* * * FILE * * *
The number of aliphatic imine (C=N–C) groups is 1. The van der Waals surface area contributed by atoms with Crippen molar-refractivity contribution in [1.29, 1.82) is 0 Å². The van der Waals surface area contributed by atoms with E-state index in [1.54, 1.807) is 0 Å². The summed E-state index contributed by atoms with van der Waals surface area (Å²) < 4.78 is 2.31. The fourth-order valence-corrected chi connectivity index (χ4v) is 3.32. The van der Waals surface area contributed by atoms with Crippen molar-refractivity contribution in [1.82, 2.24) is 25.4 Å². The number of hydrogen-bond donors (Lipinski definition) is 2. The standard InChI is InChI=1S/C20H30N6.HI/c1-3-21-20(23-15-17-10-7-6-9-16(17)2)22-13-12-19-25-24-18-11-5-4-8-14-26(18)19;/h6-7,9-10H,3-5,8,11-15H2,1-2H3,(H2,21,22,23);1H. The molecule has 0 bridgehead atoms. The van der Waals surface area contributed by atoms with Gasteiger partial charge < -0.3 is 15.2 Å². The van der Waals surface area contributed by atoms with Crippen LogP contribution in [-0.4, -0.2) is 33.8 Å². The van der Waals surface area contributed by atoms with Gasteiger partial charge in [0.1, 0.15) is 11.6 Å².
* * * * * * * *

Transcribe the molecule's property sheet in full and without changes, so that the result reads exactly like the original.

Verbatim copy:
The number of aliphatic imine (C=N–C) groups is 1. The van der Waals surface area contributed by atoms with Crippen molar-refractivity contribution in [1.29, 1.82) is 0 Å². The van der Waals surface area contributed by atoms with E-state index in [1.54, 1.807) is 0 Å². The summed E-state index contributed by atoms with van der Waals surface area (Å²) < 4.78 is 2.31. The fourth-order valence-corrected chi connectivity index (χ4v) is 3.32. The van der Waals surface area contributed by atoms with Crippen molar-refractivity contribution in [1.82, 2.24) is 25.4 Å². The number of hydrogen-bond donors (Lipinski definition) is 2. The standard InChI is InChI=1S/C20H30N6.HI/c1-3-21-20(23-15-17-10-7-6-9-16(17)2)22-13-12-19-25-24-18-11-5-4-8-14-26(18)19;/h6-7,9-10H,3-5,8,11-15H2,1-2H3,(H2,21,22,23);1H. The molecule has 0 bridgehead atoms. The van der Waals surface area contributed by atoms with Gasteiger partial charge < -0.3 is 15.2 Å². The van der Waals surface area contributed by atoms with Crippen LogP contribution in [-0.4, -0.2) is 33.8 Å². The van der Waals surface area contributed by atoms with Gasteiger partial charge in [0.1, 0.15) is 11.6 Å².